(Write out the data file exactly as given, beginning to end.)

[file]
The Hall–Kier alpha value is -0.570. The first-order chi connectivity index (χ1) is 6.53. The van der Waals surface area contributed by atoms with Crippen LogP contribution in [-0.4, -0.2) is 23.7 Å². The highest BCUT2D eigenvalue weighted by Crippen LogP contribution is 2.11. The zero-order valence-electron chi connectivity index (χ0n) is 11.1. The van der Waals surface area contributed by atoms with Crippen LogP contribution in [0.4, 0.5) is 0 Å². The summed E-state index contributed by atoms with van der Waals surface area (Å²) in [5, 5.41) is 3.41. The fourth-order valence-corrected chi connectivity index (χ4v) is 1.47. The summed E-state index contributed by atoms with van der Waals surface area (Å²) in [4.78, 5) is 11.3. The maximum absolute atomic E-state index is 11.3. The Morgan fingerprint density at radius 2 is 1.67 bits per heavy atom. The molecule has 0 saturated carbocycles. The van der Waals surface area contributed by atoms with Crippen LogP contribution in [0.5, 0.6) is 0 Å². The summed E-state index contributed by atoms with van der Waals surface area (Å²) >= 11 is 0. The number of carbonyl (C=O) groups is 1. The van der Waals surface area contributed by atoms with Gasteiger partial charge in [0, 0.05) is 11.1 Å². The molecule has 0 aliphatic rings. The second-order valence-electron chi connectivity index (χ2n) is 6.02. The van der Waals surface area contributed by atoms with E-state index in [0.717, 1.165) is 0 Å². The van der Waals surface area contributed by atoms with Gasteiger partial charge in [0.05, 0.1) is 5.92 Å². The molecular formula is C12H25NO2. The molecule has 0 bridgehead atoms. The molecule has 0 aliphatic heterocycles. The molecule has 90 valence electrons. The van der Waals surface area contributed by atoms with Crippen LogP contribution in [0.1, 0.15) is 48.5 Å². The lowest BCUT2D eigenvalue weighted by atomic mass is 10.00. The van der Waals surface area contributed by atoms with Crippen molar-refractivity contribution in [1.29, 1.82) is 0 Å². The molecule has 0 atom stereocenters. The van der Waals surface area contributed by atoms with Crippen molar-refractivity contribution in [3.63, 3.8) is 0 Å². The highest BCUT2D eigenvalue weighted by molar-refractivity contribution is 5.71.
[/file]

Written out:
The Hall–Kier alpha value is -0.570. The first-order chi connectivity index (χ1) is 6.53. The van der Waals surface area contributed by atoms with Crippen LogP contribution in [-0.4, -0.2) is 23.7 Å². The highest BCUT2D eigenvalue weighted by Crippen LogP contribution is 2.11. The zero-order valence-electron chi connectivity index (χ0n) is 11.1. The van der Waals surface area contributed by atoms with Crippen LogP contribution in [0.4, 0.5) is 0 Å². The summed E-state index contributed by atoms with van der Waals surface area (Å²) in [5, 5.41) is 3.41. The fourth-order valence-corrected chi connectivity index (χ4v) is 1.47. The summed E-state index contributed by atoms with van der Waals surface area (Å²) in [4.78, 5) is 11.3. The maximum absolute atomic E-state index is 11.3. The Morgan fingerprint density at radius 2 is 1.67 bits per heavy atom. The molecule has 0 saturated carbocycles. The van der Waals surface area contributed by atoms with Crippen LogP contribution in [0.5, 0.6) is 0 Å². The summed E-state index contributed by atoms with van der Waals surface area (Å²) >= 11 is 0. The number of carbonyl (C=O) groups is 1. The van der Waals surface area contributed by atoms with Gasteiger partial charge in [0, 0.05) is 11.1 Å². The molecule has 0 aliphatic rings. The second-order valence-electron chi connectivity index (χ2n) is 6.02. The van der Waals surface area contributed by atoms with E-state index in [0.717, 1.165) is 0 Å². The van der Waals surface area contributed by atoms with Gasteiger partial charge in [0.05, 0.1) is 5.92 Å². The molecular formula is C12H25NO2. The molecule has 0 bridgehead atoms. The molecule has 0 aliphatic heterocycles. The molecule has 90 valence electrons. The van der Waals surface area contributed by atoms with Crippen LogP contribution in [0.1, 0.15) is 48.5 Å². The lowest BCUT2D eigenvalue weighted by atomic mass is 10.00. The van der Waals surface area contributed by atoms with Crippen molar-refractivity contribution in [1.29, 1.82) is 0 Å². The molecule has 0 atom stereocenters. The van der Waals surface area contributed by atoms with Crippen molar-refractivity contribution in [3.63, 3.8) is 0 Å². The highest BCUT2D eigenvalue weighted by molar-refractivity contribution is 5.71.